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Because cancer treatments affect healthy cells as well as cancer cells, it's important to give your body the tools it needs to rebuild and stay strong, and the best way to do this is through the food you eat. "They used to tell cancer patients to eat anything that sounded good -- whether it was milkshakes or pudding -- just to keep your weight on. But it really does matter what foods you're eating," says Jennifer Reilly, senior nutritionist for the Cancer Project. Give yourself every advantage you can during treatment by adding these superfoods to your diet.
To keep nausea at bay, snack on whole wheat toast. You'll not only keep your stomach from churning, you'll give yourself a good dose of fiber, which the body uses to keep your digestive tract healthy. It's also good as a remedy for diarrhea. Eat dry if possible, or with a small pat of butter.
Recommended serving size: 1 slice; 79 caloriesGinger
Hailed by herbalists for its ability to ease stomach upset and used by the Chinese as a nausea remedy for at least 2,000 years, ginger is a great tool to have in your arsenal. Use fresh grated ginger in stir-fries, soups, and hot or cold tea, or sprinkle powdered ginger over melon or into rice. Also check your health food store for crystallized ginger, a sweet treat that you eat like candy.
Recommended serving size: As needed, not to exceed 4 grams per day
Making sure you get enough of the right kind of protein (preferably not from meat or dairy) is essential to keeping your strength up. Almond butter is a delicious source of protein (5 grams in one serving) -- so tasty you'll enjoy it even if you're dealing with nausea, taste change, or loss of appetite as a side effect of your treatment. Almonds also contain benzaldehyde, which researchers in Japan have demonstrated to be toxic to cancer cells. Try spreading it on whole-grain toast or an apple for a high-energy snack that also delivers a healthy dose of fiber.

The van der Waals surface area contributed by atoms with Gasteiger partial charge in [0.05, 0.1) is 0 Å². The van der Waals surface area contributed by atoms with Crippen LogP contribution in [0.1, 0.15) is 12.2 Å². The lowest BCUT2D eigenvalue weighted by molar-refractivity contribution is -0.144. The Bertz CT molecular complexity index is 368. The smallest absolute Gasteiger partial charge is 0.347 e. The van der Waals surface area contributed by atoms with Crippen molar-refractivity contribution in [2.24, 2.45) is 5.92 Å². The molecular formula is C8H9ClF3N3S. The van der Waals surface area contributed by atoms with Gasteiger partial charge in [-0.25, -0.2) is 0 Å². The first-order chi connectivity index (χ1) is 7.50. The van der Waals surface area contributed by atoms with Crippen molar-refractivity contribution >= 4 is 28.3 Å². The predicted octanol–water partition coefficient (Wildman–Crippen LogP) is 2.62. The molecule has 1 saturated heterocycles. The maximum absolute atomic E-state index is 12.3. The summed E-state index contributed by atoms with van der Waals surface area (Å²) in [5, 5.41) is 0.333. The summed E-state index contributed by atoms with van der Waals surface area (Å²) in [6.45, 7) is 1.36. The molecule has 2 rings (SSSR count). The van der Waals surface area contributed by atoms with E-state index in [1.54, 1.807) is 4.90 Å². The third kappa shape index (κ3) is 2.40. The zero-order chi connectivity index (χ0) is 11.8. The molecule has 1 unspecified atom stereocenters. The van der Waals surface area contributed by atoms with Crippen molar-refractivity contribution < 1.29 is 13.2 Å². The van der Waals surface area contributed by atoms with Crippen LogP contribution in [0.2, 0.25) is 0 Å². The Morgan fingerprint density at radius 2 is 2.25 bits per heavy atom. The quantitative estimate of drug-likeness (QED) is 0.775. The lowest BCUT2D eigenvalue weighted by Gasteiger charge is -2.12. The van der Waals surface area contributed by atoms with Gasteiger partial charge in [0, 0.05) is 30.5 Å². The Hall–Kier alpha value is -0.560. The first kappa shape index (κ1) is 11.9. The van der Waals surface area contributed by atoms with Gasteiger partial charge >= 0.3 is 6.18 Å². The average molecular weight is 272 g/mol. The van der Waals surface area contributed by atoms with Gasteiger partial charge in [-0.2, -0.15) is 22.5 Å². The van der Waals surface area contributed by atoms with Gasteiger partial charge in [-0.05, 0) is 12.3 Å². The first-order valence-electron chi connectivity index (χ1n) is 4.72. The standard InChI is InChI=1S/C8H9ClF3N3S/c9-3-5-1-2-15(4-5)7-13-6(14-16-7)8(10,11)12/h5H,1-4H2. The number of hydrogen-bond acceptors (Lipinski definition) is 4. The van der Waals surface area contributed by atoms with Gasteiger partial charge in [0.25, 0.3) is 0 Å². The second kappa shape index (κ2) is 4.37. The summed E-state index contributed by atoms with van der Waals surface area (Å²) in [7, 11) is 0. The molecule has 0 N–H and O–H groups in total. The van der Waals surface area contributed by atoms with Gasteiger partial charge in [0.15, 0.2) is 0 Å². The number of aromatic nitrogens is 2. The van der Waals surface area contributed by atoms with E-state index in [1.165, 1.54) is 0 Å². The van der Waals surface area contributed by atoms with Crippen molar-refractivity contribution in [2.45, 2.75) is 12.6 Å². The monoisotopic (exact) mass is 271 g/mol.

Recommended serving size: 2 tablespoons; 200 caloriesLentils
Packing 9 grams of protein and 7.8 grams of fiber in each serving, lentils are pint-sized powerhouses. While all beans are good sources of protein and fiber, lentils are among the easiest to digest and are a good way to increase your fiber intake without the usual accompanying gas and bloating. Lentils can also be cooked to be as bland or as flavorful as you like, accommodating a wide range of tastes. To serve, boil in salted water until tender (about 20 minutes), then drain and toss with olive oil, a splash of vinegar, and diced raw carrots to make a simple lentil salad.
Recommended serving size: 1/2 cup cooked; 115 calories
This potent plant is loaded with allicin, an allyl sulfide, which has been shown to destroy cancer cells, reduce the rate of cell division, and support the immune system. Ironically, these sulfides are also what give garlic its trademark smell. Allicin is activated by exposure to air, so let raw garlic sit after chopping for 10 minutes. Then sprinkle garlic into soups or stir-fries or over salads. You can also mix cloves in with the almond butter you eat on whole wheat toast.
Recommended serving size: 3 cloves a day -- studies suggest that the more you eat the betterSpinach
This dark green is rich in folates, which helps your body build healthy cells. It's also a great source of lutein, an antioxidant that is believed to help significantly reduce incidences of cancer. Eat it raw with sliced mushrooms, slivers of red onion, crumbled hard-boiled egg and your favorite dressing; or simply saute it with a little olive oil, chopped garlic, and a squeeze of lemon juice.
Recommended serving size: 1 cup raw, 10 calories; or 1/2 cup cooked, 21 calories
Kate Hanley is a freelance writer who specializes in wellness. Visit her at msmindbody.com.
Originally published on LHJ.com, August 2006.